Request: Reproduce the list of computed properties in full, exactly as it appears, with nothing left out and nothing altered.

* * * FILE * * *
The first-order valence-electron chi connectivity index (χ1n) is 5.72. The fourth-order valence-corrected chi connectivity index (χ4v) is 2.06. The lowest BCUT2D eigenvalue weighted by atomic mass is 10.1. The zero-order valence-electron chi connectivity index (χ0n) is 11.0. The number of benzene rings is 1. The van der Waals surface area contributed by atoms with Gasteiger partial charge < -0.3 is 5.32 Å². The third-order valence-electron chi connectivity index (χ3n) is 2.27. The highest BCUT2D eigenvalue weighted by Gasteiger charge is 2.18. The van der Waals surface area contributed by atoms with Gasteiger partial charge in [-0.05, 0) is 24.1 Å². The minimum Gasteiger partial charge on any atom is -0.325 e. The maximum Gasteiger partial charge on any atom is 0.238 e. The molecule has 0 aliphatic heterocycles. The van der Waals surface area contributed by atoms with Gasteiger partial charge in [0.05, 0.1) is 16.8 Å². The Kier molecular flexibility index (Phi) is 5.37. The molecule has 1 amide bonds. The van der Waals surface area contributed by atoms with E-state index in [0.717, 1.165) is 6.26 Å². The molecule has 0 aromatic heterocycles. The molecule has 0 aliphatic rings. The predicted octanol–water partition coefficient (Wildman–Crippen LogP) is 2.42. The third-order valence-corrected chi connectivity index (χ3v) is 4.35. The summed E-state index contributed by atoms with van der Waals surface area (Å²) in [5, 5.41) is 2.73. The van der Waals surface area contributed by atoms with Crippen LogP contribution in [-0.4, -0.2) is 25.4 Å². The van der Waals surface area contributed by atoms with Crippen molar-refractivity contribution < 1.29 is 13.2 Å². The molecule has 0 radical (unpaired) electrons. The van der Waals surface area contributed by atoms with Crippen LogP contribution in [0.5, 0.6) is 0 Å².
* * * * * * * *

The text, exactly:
The first-order valence-electron chi connectivity index (χ1n) is 5.72. The fourth-order valence-corrected chi connectivity index (χ4v) is 2.06. The lowest BCUT2D eigenvalue weighted by atomic mass is 10.1. The zero-order valence-electron chi connectivity index (χ0n) is 11.0. The number of benzene rings is 1. The van der Waals surface area contributed by atoms with Gasteiger partial charge < -0.3 is 5.32 Å². The third-order valence-electron chi connectivity index (χ3n) is 2.27. The highest BCUT2D eigenvalue weighted by Gasteiger charge is 2.18. The van der Waals surface area contributed by atoms with Gasteiger partial charge in [-0.05, 0) is 24.1 Å². The minimum Gasteiger partial charge on any atom is -0.325 e. The maximum Gasteiger partial charge on any atom is 0.238 e. The molecule has 0 aliphatic heterocycles. The van der Waals surface area contributed by atoms with Gasteiger partial charge in [0.05, 0.1) is 16.8 Å². The Kier molecular flexibility index (Phi) is 5.37. The molecule has 1 amide bonds. The van der Waals surface area contributed by atoms with E-state index in [0.717, 1.165) is 6.26 Å². The molecule has 0 aromatic heterocycles. The molecule has 0 aliphatic rings. The predicted octanol–water partition coefficient (Wildman–Crippen LogP) is 2.42. The third-order valence-corrected chi connectivity index (χ3v) is 4.35. The summed E-state index contributed by atoms with van der Waals surface area (Å²) in [5, 5.41) is 2.73. The van der Waals surface area contributed by atoms with Crippen LogP contribution in [-0.4, -0.2) is 25.4 Å². The van der Waals surface area contributed by atoms with Crippen molar-refractivity contribution < 1.29 is 13.2 Å². The molecule has 0 radical (unpaired) electrons. The van der Waals surface area contributed by atoms with Crippen LogP contribution in [0.5, 0.6) is 0 Å².